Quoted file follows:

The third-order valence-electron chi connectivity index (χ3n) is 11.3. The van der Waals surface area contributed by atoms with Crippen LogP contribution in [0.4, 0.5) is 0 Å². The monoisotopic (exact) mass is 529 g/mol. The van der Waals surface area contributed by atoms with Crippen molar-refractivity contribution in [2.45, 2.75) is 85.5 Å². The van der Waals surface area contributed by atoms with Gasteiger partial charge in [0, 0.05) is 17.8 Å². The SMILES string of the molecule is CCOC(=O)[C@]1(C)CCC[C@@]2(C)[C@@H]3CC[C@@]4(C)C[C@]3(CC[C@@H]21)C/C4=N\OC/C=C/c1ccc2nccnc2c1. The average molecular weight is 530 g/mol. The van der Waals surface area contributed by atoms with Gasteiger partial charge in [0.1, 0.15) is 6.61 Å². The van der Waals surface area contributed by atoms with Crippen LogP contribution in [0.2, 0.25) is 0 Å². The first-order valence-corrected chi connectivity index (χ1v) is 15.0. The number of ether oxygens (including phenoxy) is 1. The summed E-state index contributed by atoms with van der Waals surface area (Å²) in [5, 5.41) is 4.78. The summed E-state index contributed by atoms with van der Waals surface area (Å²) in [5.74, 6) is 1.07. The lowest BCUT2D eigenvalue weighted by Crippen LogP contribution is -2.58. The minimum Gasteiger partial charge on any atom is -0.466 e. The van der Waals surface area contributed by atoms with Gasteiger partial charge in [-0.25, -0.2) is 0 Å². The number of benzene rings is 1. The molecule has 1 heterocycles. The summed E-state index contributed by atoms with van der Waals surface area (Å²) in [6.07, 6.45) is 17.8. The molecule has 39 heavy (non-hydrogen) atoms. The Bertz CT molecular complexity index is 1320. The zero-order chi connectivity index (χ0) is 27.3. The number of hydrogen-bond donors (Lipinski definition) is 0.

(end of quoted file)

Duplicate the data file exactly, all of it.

The third-order valence-electron chi connectivity index (χ3n) is 11.3. The van der Waals surface area contributed by atoms with Crippen LogP contribution in [0.4, 0.5) is 0 Å². The monoisotopic (exact) mass is 529 g/mol. The van der Waals surface area contributed by atoms with Crippen molar-refractivity contribution in [2.45, 2.75) is 85.5 Å². The van der Waals surface area contributed by atoms with Gasteiger partial charge in [0, 0.05) is 17.8 Å². The SMILES string of the molecule is CCOC(=O)[C@]1(C)CCC[C@@]2(C)[C@@H]3CC[C@@]4(C)C[C@]3(CC[C@@H]21)C/C4=N\OC/C=C/c1ccc2nccnc2c1. The average molecular weight is 530 g/mol. The van der Waals surface area contributed by atoms with Gasteiger partial charge in [0.1, 0.15) is 6.61 Å². The van der Waals surface area contributed by atoms with Crippen LogP contribution in [0.2, 0.25) is 0 Å². The first-order valence-corrected chi connectivity index (χ1v) is 15.0. The number of ether oxygens (including phenoxy) is 1. The summed E-state index contributed by atoms with van der Waals surface area (Å²) in [5, 5.41) is 4.78. The summed E-state index contributed by atoms with van der Waals surface area (Å²) in [5.74, 6) is 1.07. The lowest BCUT2D eigenvalue weighted by Crippen LogP contribution is -2.58. The minimum Gasteiger partial charge on any atom is -0.466 e. The van der Waals surface area contributed by atoms with Gasteiger partial charge in [-0.25, -0.2) is 0 Å². The number of benzene rings is 1. The molecule has 1 heterocycles. The summed E-state index contributed by atoms with van der Waals surface area (Å²) in [6.07, 6.45) is 17.8. The molecule has 39 heavy (non-hydrogen) atoms. The Bertz CT molecular complexity index is 1320. The zero-order chi connectivity index (χ0) is 27.3. The number of hydrogen-bond donors (Lipinski definition) is 0.